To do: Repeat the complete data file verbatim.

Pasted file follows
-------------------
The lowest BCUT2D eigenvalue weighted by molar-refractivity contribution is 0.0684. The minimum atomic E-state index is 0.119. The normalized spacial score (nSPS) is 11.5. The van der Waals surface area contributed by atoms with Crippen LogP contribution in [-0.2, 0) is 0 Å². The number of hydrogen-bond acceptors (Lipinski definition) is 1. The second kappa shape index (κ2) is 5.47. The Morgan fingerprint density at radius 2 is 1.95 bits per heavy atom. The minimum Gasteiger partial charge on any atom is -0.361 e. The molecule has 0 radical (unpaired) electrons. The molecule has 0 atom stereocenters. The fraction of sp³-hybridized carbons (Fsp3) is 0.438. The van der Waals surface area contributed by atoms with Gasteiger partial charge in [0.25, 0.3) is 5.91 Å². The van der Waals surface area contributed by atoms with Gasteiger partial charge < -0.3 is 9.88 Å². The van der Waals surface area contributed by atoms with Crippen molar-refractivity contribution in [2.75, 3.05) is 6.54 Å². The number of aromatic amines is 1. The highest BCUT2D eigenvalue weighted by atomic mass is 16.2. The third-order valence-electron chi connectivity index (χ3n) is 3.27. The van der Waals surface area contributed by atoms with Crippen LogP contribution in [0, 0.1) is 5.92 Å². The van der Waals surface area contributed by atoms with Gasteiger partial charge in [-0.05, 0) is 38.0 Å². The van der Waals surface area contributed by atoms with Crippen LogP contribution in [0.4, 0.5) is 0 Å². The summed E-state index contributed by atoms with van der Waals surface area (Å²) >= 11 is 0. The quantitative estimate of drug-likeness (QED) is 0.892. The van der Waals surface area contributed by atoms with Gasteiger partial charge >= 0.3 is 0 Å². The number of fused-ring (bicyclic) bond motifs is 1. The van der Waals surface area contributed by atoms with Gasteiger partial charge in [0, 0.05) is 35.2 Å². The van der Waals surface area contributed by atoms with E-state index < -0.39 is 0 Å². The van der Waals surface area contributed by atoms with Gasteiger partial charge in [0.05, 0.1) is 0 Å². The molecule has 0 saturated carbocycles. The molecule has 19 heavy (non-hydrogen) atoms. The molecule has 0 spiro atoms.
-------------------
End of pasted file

The lowest BCUT2D eigenvalue weighted by molar-refractivity contribution is 0.0684. The minimum atomic E-state index is 0.119. The normalized spacial score (nSPS) is 11.5. The van der Waals surface area contributed by atoms with Crippen LogP contribution in [-0.2, 0) is 0 Å². The number of hydrogen-bond acceptors (Lipinski definition) is 1. The second kappa shape index (κ2) is 5.47. The Morgan fingerprint density at radius 2 is 1.95 bits per heavy atom. The minimum Gasteiger partial charge on any atom is -0.361 e. The molecule has 0 radical (unpaired) electrons. The molecule has 0 atom stereocenters. The fraction of sp³-hybridized carbons (Fsp3) is 0.438. The van der Waals surface area contributed by atoms with Gasteiger partial charge in [0.25, 0.3) is 5.91 Å². The van der Waals surface area contributed by atoms with Gasteiger partial charge < -0.3 is 9.88 Å². The van der Waals surface area contributed by atoms with Crippen molar-refractivity contribution in [2.75, 3.05) is 6.54 Å². The number of aromatic amines is 1. The highest BCUT2D eigenvalue weighted by atomic mass is 16.2. The third-order valence-electron chi connectivity index (χ3n) is 3.27. The van der Waals surface area contributed by atoms with Crippen LogP contribution in [0, 0.1) is 5.92 Å². The van der Waals surface area contributed by atoms with Gasteiger partial charge in [-0.05, 0) is 38.0 Å². The van der Waals surface area contributed by atoms with Crippen LogP contribution in [0.4, 0.5) is 0 Å². The summed E-state index contributed by atoms with van der Waals surface area (Å²) >= 11 is 0. The quantitative estimate of drug-likeness (QED) is 0.892. The van der Waals surface area contributed by atoms with Gasteiger partial charge >= 0.3 is 0 Å². The number of fused-ring (bicyclic) bond motifs is 1. The van der Waals surface area contributed by atoms with Gasteiger partial charge in [0, 0.05) is 35.2 Å². The van der Waals surface area contributed by atoms with E-state index < -0.39 is 0 Å². The van der Waals surface area contributed by atoms with Gasteiger partial charge in [0.05, 0.1) is 0 Å². The molecule has 0 saturated carbocycles. The molecule has 19 heavy (non-hydrogen) atoms. The molecule has 0 spiro atoms.